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upon them, but
the house God for mere amusement, and hear the gospel with as much levity and indifference, as if they knew it were a cunningly devised fable, which could . have no influence upon their future state; yet they will sooner or later feel the evil effects of their criminal stupidity and presumption. God told Ezekiel, that his vain and contemptuous hearers should reap the bitter fruits of their sin and folly, in despising his solemn messages. "Lo, thou art unto them as a very lovely song of one that hath a pleasant voice, and can play well on an instrument: for they hear thy words, but they do them not. And when this cometh to pass, (lo, it will come) then shall they know that a prophet hath been among them.” And Christ forewarned his unbelieving hearers, that his word would not be lost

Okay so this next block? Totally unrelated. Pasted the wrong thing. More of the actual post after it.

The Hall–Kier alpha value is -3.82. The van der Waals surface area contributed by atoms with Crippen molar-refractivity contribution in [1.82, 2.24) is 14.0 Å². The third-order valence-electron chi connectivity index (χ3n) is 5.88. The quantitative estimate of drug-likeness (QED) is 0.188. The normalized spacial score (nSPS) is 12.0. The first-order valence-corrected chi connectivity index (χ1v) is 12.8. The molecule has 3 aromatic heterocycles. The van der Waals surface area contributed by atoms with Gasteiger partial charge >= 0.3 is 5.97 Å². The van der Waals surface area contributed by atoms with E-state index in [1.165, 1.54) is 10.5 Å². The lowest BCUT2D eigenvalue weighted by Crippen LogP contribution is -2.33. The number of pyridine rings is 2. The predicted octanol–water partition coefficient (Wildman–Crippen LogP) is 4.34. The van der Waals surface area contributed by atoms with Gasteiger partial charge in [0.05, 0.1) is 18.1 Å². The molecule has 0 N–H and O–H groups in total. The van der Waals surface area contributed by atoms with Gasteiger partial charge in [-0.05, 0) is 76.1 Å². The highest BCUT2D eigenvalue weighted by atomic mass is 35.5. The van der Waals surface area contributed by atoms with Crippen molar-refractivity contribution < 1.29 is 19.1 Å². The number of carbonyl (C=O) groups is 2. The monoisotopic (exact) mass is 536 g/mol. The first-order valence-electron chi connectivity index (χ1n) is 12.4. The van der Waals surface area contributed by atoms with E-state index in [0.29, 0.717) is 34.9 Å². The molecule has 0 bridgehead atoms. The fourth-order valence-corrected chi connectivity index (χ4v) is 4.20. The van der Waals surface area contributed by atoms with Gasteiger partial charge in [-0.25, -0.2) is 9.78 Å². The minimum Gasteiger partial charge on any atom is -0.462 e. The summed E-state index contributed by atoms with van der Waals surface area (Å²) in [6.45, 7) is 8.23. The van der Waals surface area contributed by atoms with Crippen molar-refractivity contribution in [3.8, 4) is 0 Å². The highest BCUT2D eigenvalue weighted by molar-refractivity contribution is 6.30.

prove the ground of their final condemnation. “He that rejecteth me, and receiveth not my words, hath one that judgeth him: the word that I have spoken, the same shali judge him in the last day.” Whenever sinners come within the walls of the sanctuary they are under a moral necessity of embracing the gospel, or of rejecting the counsel of God against themselves, which is the most critical and interesting situation they can possibly be in, this side of eternity
5. Įf the gospel tries the hearts and forms the characters of those who hear it; then sinners may easily and insensibly fit themselves for destruction, Many seem to think, that the gospel will do them no harm unless they openly and violently oppose it. They flatter themselves, if they never say any thing against it, by way of complaint or contempt; but, on the other hand, treat it with respect, acknowledge it to be divine, and hear it with decency, they are in the fair way to salvation. They verily believe, that the Jews were